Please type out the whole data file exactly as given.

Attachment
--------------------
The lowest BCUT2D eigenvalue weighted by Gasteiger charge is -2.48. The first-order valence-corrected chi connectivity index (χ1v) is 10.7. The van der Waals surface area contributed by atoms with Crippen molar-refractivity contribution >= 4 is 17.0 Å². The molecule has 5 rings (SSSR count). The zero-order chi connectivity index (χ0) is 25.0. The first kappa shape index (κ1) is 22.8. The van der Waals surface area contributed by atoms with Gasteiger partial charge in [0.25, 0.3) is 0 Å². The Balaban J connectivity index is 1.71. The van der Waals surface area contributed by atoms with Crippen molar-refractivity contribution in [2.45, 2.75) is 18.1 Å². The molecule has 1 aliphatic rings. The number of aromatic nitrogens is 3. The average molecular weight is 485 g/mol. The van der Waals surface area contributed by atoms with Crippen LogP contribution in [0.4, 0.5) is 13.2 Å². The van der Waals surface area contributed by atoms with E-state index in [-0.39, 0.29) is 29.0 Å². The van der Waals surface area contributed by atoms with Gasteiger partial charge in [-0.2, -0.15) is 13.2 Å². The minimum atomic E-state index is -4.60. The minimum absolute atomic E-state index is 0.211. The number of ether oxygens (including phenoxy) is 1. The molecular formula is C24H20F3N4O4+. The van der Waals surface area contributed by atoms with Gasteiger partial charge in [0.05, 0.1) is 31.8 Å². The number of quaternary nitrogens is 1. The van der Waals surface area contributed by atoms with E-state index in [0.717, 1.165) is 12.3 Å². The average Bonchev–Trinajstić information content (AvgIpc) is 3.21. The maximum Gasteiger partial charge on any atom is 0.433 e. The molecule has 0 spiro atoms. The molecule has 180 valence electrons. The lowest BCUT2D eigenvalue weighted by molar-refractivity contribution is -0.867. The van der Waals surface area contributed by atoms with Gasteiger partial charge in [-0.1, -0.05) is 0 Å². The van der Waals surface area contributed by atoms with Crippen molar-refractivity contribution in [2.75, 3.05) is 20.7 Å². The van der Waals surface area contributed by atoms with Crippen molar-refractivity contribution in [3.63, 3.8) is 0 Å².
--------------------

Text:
The lowest BCUT2D eigenvalue weighted by Gasteiger charge is -2.48. The first-order valence-corrected chi connectivity index (χ1v) is 10.7. The van der Waals surface area contributed by atoms with Crippen molar-refractivity contribution >= 4 is 17.0 Å². The molecule has 5 rings (SSSR count). The zero-order chi connectivity index (χ0) is 25.0. The first kappa shape index (κ1) is 22.8. The van der Waals surface area contributed by atoms with Gasteiger partial charge in [0.25, 0.3) is 0 Å². The Balaban J connectivity index is 1.71. The van der Waals surface area contributed by atoms with Crippen molar-refractivity contribution in [2.45, 2.75) is 18.1 Å². The molecule has 1 aliphatic rings. The number of aromatic nitrogens is 3. The average molecular weight is 485 g/mol. The van der Waals surface area contributed by atoms with Crippen LogP contribution in [0.4, 0.5) is 13.2 Å². The van der Waals surface area contributed by atoms with E-state index in [-0.39, 0.29) is 29.0 Å². The van der Waals surface area contributed by atoms with Gasteiger partial charge in [-0.2, -0.15) is 13.2 Å². The minimum atomic E-state index is -4.60. The minimum absolute atomic E-state index is 0.211. The number of ether oxygens (including phenoxy) is 1. The molecular formula is C24H20F3N4O4+. The van der Waals surface area contributed by atoms with Gasteiger partial charge in [0.05, 0.1) is 31.8 Å². The number of quaternary nitrogens is 1. The van der Waals surface area contributed by atoms with E-state index in [0.717, 1.165) is 12.3 Å². The average Bonchev–Trinajstić information content (AvgIpc) is 3.21. The maximum Gasteiger partial charge on any atom is 0.433 e. The molecule has 0 spiro atoms. The molecule has 180 valence electrons. The lowest BCUT2D eigenvalue weighted by molar-refractivity contribution is -0.867. The van der Waals surface area contributed by atoms with Gasteiger partial charge in [-0.1, -0.05) is 0 Å². The van der Waals surface area contributed by atoms with Crippen molar-refractivity contribution in [2.75, 3.05) is 20.7 Å². The van der Waals surface area contributed by atoms with Crippen molar-refractivity contribution in [3.63, 3.8) is 0 Å².